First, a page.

Johnson v. Lou Fusz Automotive Network, Inc.
MEMORANDUM AND ORDER : IT IS HEREBY ORDERED that Defendants motion to dismiss is DENIED. ECF No. 10 . Signed by District Judge Audrey G. Fleissig on 10/27/2017. (KCB)
UNITED STATES DISTRICT COURT
EASTERN DISTRICT OF MISSOURI
LOU FUSZ AUTOMOTIVE NETWORK, )
Case No. 4:17-cv-01909-AGF
MEMORANDUM AND ORDER
This matter is before the Court on the motion (ECF No. 10) of Defendant Lou
Fusz Automotive Network (“Lou Fusz”) to dismiss Plaintiff Lisa Johnson’s complaint on
res judicata grounds. For the following reasons, the Court will deny the motion.
Johnson worked at Lou Fusz full time until January 24, 2013, when she was
discharged. Johnson alleges that Lou Fusz discharged her to avoid the costs of providing
health insurance coverage for her minor son, who suffers from an incurable medical
On October 9, 2013, Johnson filed a lawsuit against Lou Fusz in Missouri state
court asserting an employment discrimination claim under the Missouri Human Rights
Act (“MHRA”) and a claim for unpaid overtime under the Missouri Minimum Wage
Law. In her MHRA claim, Johnson alleged that Lou Fusz discriminated against her
because of her association with her disabled son. Johnson specifically alleged that her
discharge was motivated by Lou Fusz’s desire to avoid exposure to health care expenses
resulting from Johnson’s son’s medical condition. In her overtime claim, Johnson
alleged that she routinely worked in excess of 40 hours per work week and that Lou Fusz
had a policy of manipulating Johnson’s timesheet to avoid paying her overtime.
On October 8, 2014, Lou Fusz removed the state court lawsuit to this Court,
arguing that the MHRA claim was completely preempted by the Employee Retirement
Income Security Act (“ERISA”) and, thus, properly removable under the Court’s federalquestion jurisdiction, and that the Court could exercise supplemental jurisdiction over the
state-law overtime claim. Johnson moved to remand, arguing that the removal was
untimely and that, in any event, the MHRA claim was not preempted. Another judge of
this Court agreed that the removal was untimely, and on December 22, 2014, remanded
the case to the state court without considering the Lou Fusz’s preemption argument.
Upon remand, the state court, on Lou Fusz’s motion, dismissed the MHRA claim
with prejudice for lack of subject matter jurisdiction, on the ground that the claim was
completely preempted by ERISA. The state court later granted Lou Fusz’s motion for
summary judgment on the overtime claim. The Missouri Court of Appeals affirmed both
rulings on February 28, 2017, but it modified the dismissal of the MHRA claim to be
“without prejudice,” as “there ha[d] been no ruling on the merits of [Johnson’s
discrimination] claim.” ECF No. 11-1 at 363. The appellate court added that “nothing
about the dismissal prevent[ed] Johnson from filing the ERISA claim in the appropriate
forum, a federal district court.” ECF No. 11-1 at 363. Johnson appealed the decision to
the Missouri Supreme Court, which declined review on June 27, 2017.
On July 3, 2017, Johnson filed suit in this Court under Section 502(a)(3) of
ERISA, again alleging that Lou Fusz unlawfully discharged her to avoid the costs of
providing health insurance coverage for her son. Johnson alleges that her discharge
violates Section 510 of ERISA, which prohibits discrimination against an ERISA plan
participant “for the purpose of interfering with the attainment of any right to which such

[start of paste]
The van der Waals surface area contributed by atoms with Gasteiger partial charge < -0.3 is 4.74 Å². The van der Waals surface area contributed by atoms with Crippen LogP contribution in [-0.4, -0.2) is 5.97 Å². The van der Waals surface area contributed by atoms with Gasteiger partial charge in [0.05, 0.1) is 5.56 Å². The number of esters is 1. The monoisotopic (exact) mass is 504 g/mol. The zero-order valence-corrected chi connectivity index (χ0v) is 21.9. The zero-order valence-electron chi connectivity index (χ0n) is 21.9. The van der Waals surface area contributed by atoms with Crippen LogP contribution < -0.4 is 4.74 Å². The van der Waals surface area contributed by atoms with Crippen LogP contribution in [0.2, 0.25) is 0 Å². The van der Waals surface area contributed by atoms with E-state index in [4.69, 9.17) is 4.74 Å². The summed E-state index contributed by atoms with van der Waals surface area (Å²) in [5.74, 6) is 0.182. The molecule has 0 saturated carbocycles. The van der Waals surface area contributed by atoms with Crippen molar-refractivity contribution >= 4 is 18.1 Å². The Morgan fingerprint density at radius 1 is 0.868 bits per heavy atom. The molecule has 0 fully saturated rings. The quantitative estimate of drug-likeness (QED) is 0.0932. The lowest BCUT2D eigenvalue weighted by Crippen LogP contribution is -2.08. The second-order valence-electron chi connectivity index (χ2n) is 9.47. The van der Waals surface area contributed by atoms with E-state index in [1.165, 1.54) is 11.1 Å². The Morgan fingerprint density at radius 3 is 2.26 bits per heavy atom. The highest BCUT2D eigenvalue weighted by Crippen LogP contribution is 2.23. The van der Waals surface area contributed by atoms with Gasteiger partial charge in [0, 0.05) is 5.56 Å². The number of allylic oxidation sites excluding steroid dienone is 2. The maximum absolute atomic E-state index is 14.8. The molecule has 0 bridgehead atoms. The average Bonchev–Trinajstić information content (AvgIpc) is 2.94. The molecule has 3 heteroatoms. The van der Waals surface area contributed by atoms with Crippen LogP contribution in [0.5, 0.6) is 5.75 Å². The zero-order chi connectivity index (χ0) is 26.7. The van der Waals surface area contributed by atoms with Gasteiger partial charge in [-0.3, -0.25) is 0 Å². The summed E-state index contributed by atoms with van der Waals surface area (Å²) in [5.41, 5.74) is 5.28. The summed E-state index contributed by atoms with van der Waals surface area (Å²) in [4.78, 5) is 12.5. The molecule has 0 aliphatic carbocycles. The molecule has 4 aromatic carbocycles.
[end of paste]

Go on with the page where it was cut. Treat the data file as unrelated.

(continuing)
participant may become entitled under the plan.” 29 U.S.C. § 1140.
Lou Fusz has moved to dismiss the complaint as barred by res judicata. Lou Fusz
argues that all of the elements of res judicata are met here in that the first lawsuit resulted
in a final judgment on the merits and was based on proper jurisdiction, and both suits
involve the same parties and same claims or causes of action.
In response, Johnson argues that the dismissal of her MHRA claim without
prejudice for lack of subject-matter jurisdiction in the first suit was neither a final
judgment on the merits, nor a judgment based on proper jurisdiction. Moreover, Johnson
notes that the state court would not have had jurisdiction over her ERISA claim, as that
claim is subject to the exclusive jurisdiction of the federal courts. Finally, Johnson
argues that the two suits were not based on the same claims or causes of action, as the
first suit also contained an overtime claim.
In reply, Lou Fusz argues that, although the MHRA claim was dismissed without
prejudice, the first suit resulted in a final judgment on the merits on the overtime claim,
which is sufficient to trigger res judicata. Lou Fusz also argues that the first suit was
based on proper jurisdiction because the state court had jurisdiction to enter summary
judgment on the overtime claim, and although the state court lacked jurisdiction over the
MHRA claim (and the ERISA claim), a plaintiff cannot avoid res judicata by choosing to
file suit in a court of limited jurisdiction. In particular, Lou Fusz notes that Johnson
could have consented to the removal of the first suit to federal court and amended her
complaint to assert her ERISA claim. Finally, Lou Fusz argues that the two suits are
based on the same cause of action because both relate to Johnson’s employment.
The defense of res judicata “may be raised in a motion to dismiss when the
identity of the two actions can be determined from the face of the petition itself,”
including “public records and materials embraced by the complaint and materials
attached to the complaint.” C.H. Robinson Worldwide, Inc. v. Lobrano, 695 F.3d 758,
763-64 (8th Cir. 2012) (internal citations omitted). In considering a motion to dismiss
based on res judicata, the Court must “accept the non-moving party’s factual allegations
as true and construe all reasonable inferences in favor of the nonmovant.” Schaefer v.